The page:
Since making string at the event at Art Space I have been thinking about book making and thinking about the Fred Butler Archive which I have visited on a number of occasions where it is now housed at Puke Ariki.

I went to an exhibition opening at Gallery Three earlier this week (TDC64). There were small notebooks there to take.

I’ve been thinking about screen printing fabric for book covers

And about documentation and writing goals with regards field trips.

all of these fermenting ideas. This relates to the Taranaki field trip, to book binding, to an active writing practice to documenting research processes, for creating work to draw from later. To creating a work, a living breathing hopefully bulging archive as I work as part of a wider motivational activity to write.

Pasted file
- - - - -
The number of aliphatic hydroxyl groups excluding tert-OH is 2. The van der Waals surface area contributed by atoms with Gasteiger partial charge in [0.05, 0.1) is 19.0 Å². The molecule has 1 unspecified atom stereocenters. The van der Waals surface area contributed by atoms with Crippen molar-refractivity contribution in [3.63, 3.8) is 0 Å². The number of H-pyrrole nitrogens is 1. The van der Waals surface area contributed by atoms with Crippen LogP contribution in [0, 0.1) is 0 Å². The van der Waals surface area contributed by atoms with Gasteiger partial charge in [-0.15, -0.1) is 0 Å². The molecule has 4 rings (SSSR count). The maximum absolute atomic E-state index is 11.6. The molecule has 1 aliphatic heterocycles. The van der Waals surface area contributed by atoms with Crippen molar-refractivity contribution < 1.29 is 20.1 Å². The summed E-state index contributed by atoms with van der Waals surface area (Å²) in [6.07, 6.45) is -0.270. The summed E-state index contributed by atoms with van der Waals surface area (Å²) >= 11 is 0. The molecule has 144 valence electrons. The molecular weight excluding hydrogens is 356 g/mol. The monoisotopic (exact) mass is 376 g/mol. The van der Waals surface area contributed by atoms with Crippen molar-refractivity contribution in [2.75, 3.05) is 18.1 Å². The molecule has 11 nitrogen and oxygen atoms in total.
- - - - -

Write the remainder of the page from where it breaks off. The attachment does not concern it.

Shelton, Ann. 25. Frederick B. Butler Collection, Puke Ariki, New Plymouth, Scrapbooks from: Weather 1956 April – May to Young Farmers 1969 April – October. C Type Print, 1365mm x 965mm, 2006.


Fred Butler and active archiving

Nudes. From the F.B. Butler Collection, Frances and Sereena Burton, Thames. Digital video, varying dimensions. from ann shelton on Vimeo.

More videos of the Fred Butler Archive by Ann Shelton here

Notebook from the TDC64 exhibition at Gallery Three April 2019


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Visuālīs | Toikupu

Visual Poetry

There is a new conversation happening on the walls of Toitū about language and where it fits as visual art.

Visuālīs | Toikupu opened on Saturday 30th March.

The framing of the exhibition is key. In calling it a ‘visual poetry exhibition’ the importance of the words/writing is highlighted. A great many of the people who came to the opening were from the poetry community, thus already predisposed to focus on, or place importance on the writing (the poetry). But not all were from that background. The framing encouraged viewers, regardless of their background, to give the words time – writing is innately temporal in a way that a still image is not (this position could be argued, but that is for another time).